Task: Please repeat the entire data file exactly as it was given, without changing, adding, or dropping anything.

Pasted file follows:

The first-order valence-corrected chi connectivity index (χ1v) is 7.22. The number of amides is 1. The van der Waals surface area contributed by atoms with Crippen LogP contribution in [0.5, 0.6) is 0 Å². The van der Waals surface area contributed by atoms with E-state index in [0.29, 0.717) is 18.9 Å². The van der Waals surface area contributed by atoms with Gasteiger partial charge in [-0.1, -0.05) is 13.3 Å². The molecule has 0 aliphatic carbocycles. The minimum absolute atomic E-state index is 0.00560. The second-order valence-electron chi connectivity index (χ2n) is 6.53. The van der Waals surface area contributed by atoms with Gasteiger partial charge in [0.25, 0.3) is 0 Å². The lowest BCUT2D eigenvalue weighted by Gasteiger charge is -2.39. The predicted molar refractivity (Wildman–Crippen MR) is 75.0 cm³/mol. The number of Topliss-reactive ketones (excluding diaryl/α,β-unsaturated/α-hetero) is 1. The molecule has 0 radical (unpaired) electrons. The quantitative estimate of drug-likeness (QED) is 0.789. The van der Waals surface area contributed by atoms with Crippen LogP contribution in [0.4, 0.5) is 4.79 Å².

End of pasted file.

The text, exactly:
The first-order valence-corrected chi connectivity index (χ1v) is 7.22. The number of amides is 1. The van der Waals surface area contributed by atoms with Crippen LogP contribution in [0.5, 0.6) is 0 Å². The van der Waals surface area contributed by atoms with E-state index in [0.29, 0.717) is 18.9 Å². The van der Waals surface area contributed by atoms with Gasteiger partial charge in [-0.1, -0.05) is 13.3 Å². The molecule has 0 aliphatic carbocycles. The minimum absolute atomic E-state index is 0.00560. The second-order valence-electron chi connectivity index (χ2n) is 6.53. The van der Waals surface area contributed by atoms with Gasteiger partial charge in [0.25, 0.3) is 0 Å². The lowest BCUT2D eigenvalue weighted by Gasteiger charge is -2.39. The predicted molar refractivity (Wildman–Crippen MR) is 75.0 cm³/mol. The number of Topliss-reactive ketones (excluding diaryl/α,β-unsaturated/α-hetero) is 1. The molecule has 0 radical (unpaired) electrons. The quantitative estimate of drug-likeness (QED) is 0.789. The van der Waals surface area contributed by atoms with Crippen LogP contribution in [0.4, 0.5) is 4.79 Å².